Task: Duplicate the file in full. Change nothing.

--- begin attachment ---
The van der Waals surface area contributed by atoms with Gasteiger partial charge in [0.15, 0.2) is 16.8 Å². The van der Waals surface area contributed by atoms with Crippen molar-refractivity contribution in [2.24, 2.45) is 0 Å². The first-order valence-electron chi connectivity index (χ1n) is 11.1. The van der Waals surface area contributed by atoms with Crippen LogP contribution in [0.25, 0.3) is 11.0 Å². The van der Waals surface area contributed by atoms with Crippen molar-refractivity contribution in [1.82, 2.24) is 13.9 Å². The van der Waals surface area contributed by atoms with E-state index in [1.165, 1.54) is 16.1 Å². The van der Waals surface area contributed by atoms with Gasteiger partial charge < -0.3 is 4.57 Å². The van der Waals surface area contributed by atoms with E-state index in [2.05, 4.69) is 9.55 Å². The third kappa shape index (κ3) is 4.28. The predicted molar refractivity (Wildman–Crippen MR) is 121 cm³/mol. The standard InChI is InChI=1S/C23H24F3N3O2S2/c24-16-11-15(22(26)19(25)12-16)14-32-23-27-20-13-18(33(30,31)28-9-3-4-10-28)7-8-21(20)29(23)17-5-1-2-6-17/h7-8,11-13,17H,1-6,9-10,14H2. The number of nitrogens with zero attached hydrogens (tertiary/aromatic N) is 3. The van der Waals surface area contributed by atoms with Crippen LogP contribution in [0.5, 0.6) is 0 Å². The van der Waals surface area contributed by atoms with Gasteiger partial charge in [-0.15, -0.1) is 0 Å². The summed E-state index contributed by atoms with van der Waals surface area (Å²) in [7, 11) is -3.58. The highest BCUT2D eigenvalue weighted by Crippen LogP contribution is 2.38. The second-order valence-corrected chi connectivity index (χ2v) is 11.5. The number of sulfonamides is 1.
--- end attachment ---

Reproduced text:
The van der Waals surface area contributed by atoms with Gasteiger partial charge in [0.15, 0.2) is 16.8 Å². The van der Waals surface area contributed by atoms with Crippen molar-refractivity contribution in [2.24, 2.45) is 0 Å². The first-order valence-electron chi connectivity index (χ1n) is 11.1. The van der Waals surface area contributed by atoms with Crippen LogP contribution in [0.25, 0.3) is 11.0 Å². The van der Waals surface area contributed by atoms with Crippen molar-refractivity contribution in [1.82, 2.24) is 13.9 Å². The van der Waals surface area contributed by atoms with E-state index in [1.165, 1.54) is 16.1 Å². The van der Waals surface area contributed by atoms with Gasteiger partial charge < -0.3 is 4.57 Å². The van der Waals surface area contributed by atoms with E-state index in [2.05, 4.69) is 9.55 Å². The third kappa shape index (κ3) is 4.28. The predicted molar refractivity (Wildman–Crippen MR) is 121 cm³/mol. The standard InChI is InChI=1S/C23H24F3N3O2S2/c24-16-11-15(22(26)19(25)12-16)14-32-23-27-20-13-18(33(30,31)28-9-3-4-10-28)7-8-21(20)29(23)17-5-1-2-6-17/h7-8,11-13,17H,1-6,9-10,14H2. The number of nitrogens with zero attached hydrogens (tertiary/aromatic N) is 3. The van der Waals surface area contributed by atoms with Crippen LogP contribution in [0.5, 0.6) is 0 Å². The van der Waals surface area contributed by atoms with Gasteiger partial charge in [-0.15, -0.1) is 0 Å². The summed E-state index contributed by atoms with van der Waals surface area (Å²) in [7, 11) is -3.58. The highest BCUT2D eigenvalue weighted by Crippen LogP contribution is 2.38. The second-order valence-corrected chi connectivity index (χ2v) is 11.5. The number of sulfonamides is 1.